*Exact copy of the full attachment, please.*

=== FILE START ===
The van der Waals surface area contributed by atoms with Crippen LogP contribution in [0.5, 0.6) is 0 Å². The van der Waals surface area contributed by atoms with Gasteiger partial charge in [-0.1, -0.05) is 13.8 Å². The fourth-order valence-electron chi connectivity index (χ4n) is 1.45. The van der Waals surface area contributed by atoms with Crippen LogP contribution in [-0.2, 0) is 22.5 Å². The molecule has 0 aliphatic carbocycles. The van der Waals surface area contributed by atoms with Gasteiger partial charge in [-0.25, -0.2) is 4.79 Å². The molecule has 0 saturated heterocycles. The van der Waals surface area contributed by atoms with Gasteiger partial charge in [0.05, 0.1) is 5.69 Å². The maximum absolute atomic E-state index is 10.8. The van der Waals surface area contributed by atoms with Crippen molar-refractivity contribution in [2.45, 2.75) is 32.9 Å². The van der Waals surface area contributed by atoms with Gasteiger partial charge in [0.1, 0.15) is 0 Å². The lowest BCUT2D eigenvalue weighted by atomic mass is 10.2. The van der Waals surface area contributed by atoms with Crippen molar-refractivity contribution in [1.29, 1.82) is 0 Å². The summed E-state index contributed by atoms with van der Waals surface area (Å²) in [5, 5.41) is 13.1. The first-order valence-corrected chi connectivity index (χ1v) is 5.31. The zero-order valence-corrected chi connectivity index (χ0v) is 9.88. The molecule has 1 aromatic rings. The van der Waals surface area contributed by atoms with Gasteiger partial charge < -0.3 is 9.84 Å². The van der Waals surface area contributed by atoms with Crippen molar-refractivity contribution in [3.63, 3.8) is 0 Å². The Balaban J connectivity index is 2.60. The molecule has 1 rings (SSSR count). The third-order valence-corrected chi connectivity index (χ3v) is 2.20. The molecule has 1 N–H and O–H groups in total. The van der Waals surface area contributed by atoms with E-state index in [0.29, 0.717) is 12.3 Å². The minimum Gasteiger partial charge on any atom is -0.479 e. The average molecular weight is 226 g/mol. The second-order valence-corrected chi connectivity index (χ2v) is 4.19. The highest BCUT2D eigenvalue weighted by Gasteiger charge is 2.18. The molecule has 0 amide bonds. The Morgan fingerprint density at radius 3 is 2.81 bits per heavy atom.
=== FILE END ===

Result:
The van der Waals surface area contributed by atoms with Crippen LogP contribution in [0.5, 0.6) is 0 Å². The van der Waals surface area contributed by atoms with Gasteiger partial charge in [-0.1, -0.05) is 13.8 Å². The fourth-order valence-electron chi connectivity index (χ4n) is 1.45. The van der Waals surface area contributed by atoms with Crippen LogP contribution in [-0.2, 0) is 22.5 Å². The molecule has 0 aliphatic carbocycles. The van der Waals surface area contributed by atoms with Gasteiger partial charge in [-0.25, -0.2) is 4.79 Å². The molecule has 0 saturated heterocycles. The van der Waals surface area contributed by atoms with Gasteiger partial charge in [0.05, 0.1) is 5.69 Å². The maximum absolute atomic E-state index is 10.8. The van der Waals surface area contributed by atoms with Crippen molar-refractivity contribution in [2.45, 2.75) is 32.9 Å². The van der Waals surface area contributed by atoms with Gasteiger partial charge in [0.1, 0.15) is 0 Å². The lowest BCUT2D eigenvalue weighted by atomic mass is 10.2. The van der Waals surface area contributed by atoms with Crippen molar-refractivity contribution in [1.29, 1.82) is 0 Å². The summed E-state index contributed by atoms with van der Waals surface area (Å²) in [5, 5.41) is 13.1. The first-order valence-corrected chi connectivity index (χ1v) is 5.31. The zero-order valence-corrected chi connectivity index (χ0v) is 9.88. The molecule has 1 aromatic rings. The van der Waals surface area contributed by atoms with Gasteiger partial charge < -0.3 is 9.84 Å². The van der Waals surface area contributed by atoms with Crippen molar-refractivity contribution in [3.63, 3.8) is 0 Å². The Balaban J connectivity index is 2.60. The molecule has 1 rings (SSSR count). The third-order valence-corrected chi connectivity index (χ3v) is 2.20. The molecule has 1 N–H and O–H groups in total. The van der Waals surface area contributed by atoms with E-state index in [0.29, 0.717) is 12.3 Å². The minimum Gasteiger partial charge on any atom is -0.479 e. The average molecular weight is 226 g/mol. The second-order valence-corrected chi connectivity index (χ2v) is 4.19. The highest BCUT2D eigenvalue weighted by Gasteiger charge is 2.18. The molecule has 0 amide bonds. The Morgan fingerprint density at radius 3 is 2.81 bits per heavy atom.